A "terrace" is City-owned land next to the street. Usually, it's the portion between the street and sidewalk.
According to Isthmus, an ordinance amendment has been proposed "to make it possible for residents to plant gardens in their terraces. Part of the motivation for this amendment is to make legal what in many cases is already being done -- planting gardens and other edible or decorative landscaping in the city-owned land between the sidewalk and the street.
City staff will have to come up with some suggestions regarding the allowable height of plants and raised beds, for instance, but Rhodes-Conway notes that "it's a positive use of the space." And since it's being done anyway with apparently no ill effects from eating food grown in the terrace, it makes sense to legalize the practice.
Growing food on City land
Vegetable garden on a greenway across from Westmorland Park
The Department of Public Health has been pushing people to eat healthier food that they've grown themselves, but sometimes the only space available for gardening is in the terrace.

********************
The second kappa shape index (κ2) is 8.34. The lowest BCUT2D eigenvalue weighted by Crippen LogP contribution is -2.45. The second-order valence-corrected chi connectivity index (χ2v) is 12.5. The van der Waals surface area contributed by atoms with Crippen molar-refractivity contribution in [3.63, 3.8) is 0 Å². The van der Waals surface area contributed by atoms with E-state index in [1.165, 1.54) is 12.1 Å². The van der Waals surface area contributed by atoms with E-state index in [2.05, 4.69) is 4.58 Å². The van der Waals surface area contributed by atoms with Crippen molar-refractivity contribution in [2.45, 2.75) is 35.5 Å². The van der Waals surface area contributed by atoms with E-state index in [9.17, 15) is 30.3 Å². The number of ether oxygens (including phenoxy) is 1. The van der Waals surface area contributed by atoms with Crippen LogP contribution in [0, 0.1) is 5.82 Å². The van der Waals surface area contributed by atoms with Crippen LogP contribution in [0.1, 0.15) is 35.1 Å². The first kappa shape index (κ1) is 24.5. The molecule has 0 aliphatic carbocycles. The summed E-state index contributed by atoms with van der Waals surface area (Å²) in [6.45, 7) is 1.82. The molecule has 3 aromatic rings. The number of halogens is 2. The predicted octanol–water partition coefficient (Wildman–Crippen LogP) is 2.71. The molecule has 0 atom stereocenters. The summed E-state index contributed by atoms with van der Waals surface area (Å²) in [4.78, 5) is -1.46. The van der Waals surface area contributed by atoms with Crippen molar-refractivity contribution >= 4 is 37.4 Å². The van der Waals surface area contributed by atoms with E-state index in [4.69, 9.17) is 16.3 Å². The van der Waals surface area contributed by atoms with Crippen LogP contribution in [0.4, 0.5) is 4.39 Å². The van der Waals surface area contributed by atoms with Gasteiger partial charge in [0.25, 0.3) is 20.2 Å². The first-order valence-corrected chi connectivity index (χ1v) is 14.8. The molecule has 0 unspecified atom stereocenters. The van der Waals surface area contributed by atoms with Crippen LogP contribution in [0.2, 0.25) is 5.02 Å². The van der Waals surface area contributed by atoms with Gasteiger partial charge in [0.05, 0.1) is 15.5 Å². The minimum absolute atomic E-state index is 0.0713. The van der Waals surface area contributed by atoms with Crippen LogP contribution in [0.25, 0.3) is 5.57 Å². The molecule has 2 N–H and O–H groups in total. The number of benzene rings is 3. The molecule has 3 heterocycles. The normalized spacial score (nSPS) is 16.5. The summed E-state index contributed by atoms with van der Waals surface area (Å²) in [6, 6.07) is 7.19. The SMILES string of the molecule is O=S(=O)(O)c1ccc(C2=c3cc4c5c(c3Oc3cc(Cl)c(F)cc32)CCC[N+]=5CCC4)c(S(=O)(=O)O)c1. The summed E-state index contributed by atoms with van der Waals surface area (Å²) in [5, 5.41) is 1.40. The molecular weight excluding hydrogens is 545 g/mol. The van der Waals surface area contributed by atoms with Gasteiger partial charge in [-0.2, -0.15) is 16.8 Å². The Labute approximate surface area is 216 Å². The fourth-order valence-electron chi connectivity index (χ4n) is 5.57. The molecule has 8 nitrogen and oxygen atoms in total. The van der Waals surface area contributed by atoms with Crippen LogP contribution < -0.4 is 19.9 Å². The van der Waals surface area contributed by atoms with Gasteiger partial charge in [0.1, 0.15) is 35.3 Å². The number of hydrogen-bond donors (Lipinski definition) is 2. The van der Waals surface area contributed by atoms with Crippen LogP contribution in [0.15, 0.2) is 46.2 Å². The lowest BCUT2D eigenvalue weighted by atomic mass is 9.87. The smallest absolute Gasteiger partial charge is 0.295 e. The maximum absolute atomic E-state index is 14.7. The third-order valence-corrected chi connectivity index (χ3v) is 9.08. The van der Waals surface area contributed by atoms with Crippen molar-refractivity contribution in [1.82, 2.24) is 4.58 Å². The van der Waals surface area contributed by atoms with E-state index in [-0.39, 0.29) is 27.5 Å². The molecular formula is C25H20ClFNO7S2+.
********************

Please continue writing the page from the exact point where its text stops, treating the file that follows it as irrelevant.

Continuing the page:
"It's a good step forward," says Rhodes-Conway. "More people want to grow their own food."
This, and a related ordinance to allow planting of fruit and nut trees in city parks, is being proposed by Ald. Satya Rhodes-Conway.
Terrace rain gardens
Terraces are good locations for rain gardens, because often sidewalks become small rivers during a storm.
Terrace gardens can capture this runoff before it escapes down a driveway. Runoff reaching the street carries dog waste and other pollutants to the lakes. Terrace gardens help replenish the groundwater, and filter pollutants.
The most important detail for a garden on the terrace is to dig it down about six inches below the sidewalk, removing the soil. Then, you may have to improve the soil by adding compost.
If your garden is below sidewalk level, the water flows in, and you don't have to water as much. In fall of the year, you can just leave the fallen leaves in the garden to enrich the soil.
Links to terrace gardens...